My school emphasizes various forms of psychology, and this weekend there's a small conference on transpersonal psychology. Sitting in the student lounge at school, I happen to be listening to two enthusiastic and excited fellow students discussing at what moment in human history "true consciousness" emerged.

They were not deeply familiar with human evolution, so while they did not think consciousness arrived like a light switch being flipped on, they were somewhat dubious regarding the possibility of Neanderthals or Cro-Magnons having consciousness. I asked what 'true consciousness' meant, and while they acknowledged it was a nebulous thing to define, one student tried to explain: that moment where there was an awareness of Self, of death, of perhaps the possibility of life after death…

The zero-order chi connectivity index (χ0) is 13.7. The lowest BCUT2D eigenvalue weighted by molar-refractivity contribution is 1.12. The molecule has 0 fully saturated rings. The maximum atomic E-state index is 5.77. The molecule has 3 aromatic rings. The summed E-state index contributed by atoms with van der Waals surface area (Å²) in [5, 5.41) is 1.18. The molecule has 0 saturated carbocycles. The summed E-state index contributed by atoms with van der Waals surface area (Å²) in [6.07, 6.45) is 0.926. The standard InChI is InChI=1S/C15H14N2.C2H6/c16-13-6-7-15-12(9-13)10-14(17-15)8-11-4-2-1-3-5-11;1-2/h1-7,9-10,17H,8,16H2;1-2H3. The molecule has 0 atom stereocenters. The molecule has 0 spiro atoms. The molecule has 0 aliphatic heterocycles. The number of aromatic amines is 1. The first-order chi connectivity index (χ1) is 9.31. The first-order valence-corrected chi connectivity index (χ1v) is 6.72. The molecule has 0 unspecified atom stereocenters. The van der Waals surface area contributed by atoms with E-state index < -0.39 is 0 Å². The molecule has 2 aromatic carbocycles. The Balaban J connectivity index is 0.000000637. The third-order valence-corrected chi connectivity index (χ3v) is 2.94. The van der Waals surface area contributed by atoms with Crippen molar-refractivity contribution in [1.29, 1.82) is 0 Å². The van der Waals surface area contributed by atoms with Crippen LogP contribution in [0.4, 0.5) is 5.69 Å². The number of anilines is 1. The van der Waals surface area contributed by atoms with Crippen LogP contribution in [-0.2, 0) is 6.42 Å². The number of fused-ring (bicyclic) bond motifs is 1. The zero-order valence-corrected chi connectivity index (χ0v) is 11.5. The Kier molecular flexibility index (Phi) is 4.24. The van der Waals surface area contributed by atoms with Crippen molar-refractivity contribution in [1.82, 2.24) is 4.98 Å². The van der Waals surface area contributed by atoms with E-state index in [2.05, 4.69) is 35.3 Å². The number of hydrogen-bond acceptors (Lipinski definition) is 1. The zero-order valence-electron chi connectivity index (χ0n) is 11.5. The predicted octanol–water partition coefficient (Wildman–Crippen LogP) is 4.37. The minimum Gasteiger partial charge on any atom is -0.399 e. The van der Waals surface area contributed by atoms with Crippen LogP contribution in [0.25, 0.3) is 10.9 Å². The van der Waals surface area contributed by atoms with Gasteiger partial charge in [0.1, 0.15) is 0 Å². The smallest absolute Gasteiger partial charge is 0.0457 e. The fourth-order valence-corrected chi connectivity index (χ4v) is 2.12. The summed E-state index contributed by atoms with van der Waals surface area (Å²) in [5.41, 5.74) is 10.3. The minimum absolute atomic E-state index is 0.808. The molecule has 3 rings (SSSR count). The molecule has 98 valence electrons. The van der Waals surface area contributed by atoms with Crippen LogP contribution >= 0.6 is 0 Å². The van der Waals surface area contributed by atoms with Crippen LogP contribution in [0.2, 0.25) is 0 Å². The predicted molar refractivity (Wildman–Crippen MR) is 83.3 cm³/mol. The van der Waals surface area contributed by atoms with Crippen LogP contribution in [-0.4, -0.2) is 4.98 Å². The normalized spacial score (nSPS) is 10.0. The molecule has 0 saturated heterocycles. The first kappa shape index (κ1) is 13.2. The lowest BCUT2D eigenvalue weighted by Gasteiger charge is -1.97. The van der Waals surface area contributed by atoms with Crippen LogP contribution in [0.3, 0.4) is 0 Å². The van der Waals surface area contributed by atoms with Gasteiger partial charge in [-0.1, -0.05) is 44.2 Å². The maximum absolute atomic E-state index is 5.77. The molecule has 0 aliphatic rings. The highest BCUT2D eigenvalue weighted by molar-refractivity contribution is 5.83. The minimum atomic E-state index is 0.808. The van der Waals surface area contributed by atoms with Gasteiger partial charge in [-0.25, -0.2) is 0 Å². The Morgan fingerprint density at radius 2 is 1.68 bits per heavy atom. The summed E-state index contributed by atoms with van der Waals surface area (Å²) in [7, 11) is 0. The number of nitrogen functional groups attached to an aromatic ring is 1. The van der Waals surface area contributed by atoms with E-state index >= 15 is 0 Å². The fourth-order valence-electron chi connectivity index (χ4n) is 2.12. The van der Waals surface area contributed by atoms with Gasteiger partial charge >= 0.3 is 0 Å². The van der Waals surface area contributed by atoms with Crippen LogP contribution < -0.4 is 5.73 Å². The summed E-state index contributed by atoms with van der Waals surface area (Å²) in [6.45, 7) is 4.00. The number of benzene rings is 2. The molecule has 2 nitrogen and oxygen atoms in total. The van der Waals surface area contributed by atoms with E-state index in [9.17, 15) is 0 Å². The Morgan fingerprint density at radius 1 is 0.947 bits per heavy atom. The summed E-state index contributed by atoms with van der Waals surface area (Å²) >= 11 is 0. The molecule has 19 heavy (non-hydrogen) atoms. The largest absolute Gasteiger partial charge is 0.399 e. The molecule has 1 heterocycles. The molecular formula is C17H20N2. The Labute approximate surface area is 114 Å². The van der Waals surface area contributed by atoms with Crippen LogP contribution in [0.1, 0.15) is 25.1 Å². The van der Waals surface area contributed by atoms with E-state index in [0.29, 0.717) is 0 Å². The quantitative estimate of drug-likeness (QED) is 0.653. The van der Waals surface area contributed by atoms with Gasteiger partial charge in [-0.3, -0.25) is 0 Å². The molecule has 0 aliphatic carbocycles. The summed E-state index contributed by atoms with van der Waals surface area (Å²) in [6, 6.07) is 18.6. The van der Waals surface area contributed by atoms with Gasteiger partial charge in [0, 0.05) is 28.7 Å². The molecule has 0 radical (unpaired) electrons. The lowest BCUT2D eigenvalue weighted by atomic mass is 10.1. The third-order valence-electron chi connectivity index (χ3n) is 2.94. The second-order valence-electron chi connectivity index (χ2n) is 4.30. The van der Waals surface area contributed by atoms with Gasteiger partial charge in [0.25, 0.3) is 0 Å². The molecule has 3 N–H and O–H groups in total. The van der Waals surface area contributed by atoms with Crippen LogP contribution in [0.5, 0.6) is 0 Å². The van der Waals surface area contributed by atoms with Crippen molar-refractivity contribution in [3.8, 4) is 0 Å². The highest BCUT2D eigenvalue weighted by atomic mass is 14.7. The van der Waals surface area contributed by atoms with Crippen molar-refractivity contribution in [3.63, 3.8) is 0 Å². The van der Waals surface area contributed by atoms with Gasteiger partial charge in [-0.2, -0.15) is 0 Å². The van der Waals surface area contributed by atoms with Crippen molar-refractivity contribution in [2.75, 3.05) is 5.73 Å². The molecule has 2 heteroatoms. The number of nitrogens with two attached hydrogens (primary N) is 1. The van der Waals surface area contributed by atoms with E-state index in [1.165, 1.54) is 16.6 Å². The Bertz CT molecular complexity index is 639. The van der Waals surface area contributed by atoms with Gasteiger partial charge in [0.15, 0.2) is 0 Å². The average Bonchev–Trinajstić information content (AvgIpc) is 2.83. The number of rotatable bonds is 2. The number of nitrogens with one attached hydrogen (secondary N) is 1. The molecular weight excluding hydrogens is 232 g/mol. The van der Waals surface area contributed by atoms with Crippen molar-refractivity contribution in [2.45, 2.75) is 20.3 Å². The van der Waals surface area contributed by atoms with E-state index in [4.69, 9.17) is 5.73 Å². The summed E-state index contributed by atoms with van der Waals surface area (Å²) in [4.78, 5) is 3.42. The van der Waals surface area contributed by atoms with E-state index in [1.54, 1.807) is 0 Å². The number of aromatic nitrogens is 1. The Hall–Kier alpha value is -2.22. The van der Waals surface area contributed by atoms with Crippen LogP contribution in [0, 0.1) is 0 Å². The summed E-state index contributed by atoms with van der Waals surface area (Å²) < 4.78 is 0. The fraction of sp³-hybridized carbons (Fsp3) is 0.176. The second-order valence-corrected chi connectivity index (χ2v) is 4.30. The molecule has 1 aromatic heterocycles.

I was pleased, explaining that this definition meant the Neanderthals likely had achieved consciousness! After all, they tended to bury their dead with red ochre — likely considered sacred, considering its prevalence at particular places and points — and little white flowers, when possible. The one student was somewhat dismissive, feeling Neanderthals were likely more like animals, not true humans, and those burial items were not necessarily indicators of understanding of death. No, he felt true consciousness had to most likely have happened some time after Cro-Magnon, closer to Homo sapiens.

I had to head to class, and they continued talking. As I left, though, I found myself wondering: is this just another version of the old 'what separates us from the animals?' question that some people have been using for centuries to justify treating animals abusively, while propping up the human ego? For that matter, why do people so often assume we're the final, perfectly conscious pinnacle of evolution?

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